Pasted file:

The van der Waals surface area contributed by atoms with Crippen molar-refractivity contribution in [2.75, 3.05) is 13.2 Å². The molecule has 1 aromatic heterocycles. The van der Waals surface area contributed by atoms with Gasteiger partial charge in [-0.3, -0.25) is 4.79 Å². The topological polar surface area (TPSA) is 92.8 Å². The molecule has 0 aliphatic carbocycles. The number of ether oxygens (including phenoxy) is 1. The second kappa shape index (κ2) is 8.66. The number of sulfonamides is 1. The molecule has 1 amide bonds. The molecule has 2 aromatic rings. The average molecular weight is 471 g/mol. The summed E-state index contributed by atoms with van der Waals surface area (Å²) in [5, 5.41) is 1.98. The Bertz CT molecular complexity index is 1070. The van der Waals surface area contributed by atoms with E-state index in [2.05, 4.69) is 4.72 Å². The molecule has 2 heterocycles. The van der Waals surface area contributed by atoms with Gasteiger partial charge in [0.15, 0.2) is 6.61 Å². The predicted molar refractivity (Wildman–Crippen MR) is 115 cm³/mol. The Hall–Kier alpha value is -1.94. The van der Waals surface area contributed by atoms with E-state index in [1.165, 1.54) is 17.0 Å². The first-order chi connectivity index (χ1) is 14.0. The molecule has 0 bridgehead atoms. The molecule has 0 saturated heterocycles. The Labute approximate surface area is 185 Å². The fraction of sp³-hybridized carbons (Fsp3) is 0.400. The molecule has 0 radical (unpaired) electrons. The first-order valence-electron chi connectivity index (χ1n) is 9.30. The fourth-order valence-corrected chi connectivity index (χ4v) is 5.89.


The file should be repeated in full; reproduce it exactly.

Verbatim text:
The van der Waals surface area contributed by atoms with Crippen molar-refractivity contribution in [2.75, 3.05) is 13.2 Å². The molecule has 1 aromatic heterocycles. The van der Waals surface area contributed by atoms with Gasteiger partial charge in [-0.3, -0.25) is 4.79 Å². The topological polar surface area (TPSA) is 92.8 Å². The molecule has 0 aliphatic carbocycles. The number of ether oxygens (including phenoxy) is 1. The second kappa shape index (κ2) is 8.66. The number of sulfonamides is 1. The molecule has 1 amide bonds. The molecule has 2 aromatic rings. The average molecular weight is 471 g/mol. The summed E-state index contributed by atoms with van der Waals surface area (Å²) in [5, 5.41) is 1.98. The Bertz CT molecular complexity index is 1070. The van der Waals surface area contributed by atoms with E-state index in [2.05, 4.69) is 4.72 Å². The molecule has 2 heterocycles. The van der Waals surface area contributed by atoms with Gasteiger partial charge in [0.15, 0.2) is 6.61 Å². The predicted molar refractivity (Wildman–Crippen MR) is 115 cm³/mol. The Hall–Kier alpha value is -1.94. The van der Waals surface area contributed by atoms with E-state index in [1.165, 1.54) is 17.0 Å². The first-order chi connectivity index (χ1) is 14.0. The molecule has 0 bridgehead atoms. The molecule has 0 saturated heterocycles. The Labute approximate surface area is 185 Å². The fraction of sp³-hybridized carbons (Fsp3) is 0.400. The molecule has 0 radical (unpaired) electrons. The first-order valence-electron chi connectivity index (χ1n) is 9.30. The fourth-order valence-corrected chi connectivity index (χ4v) is 5.89.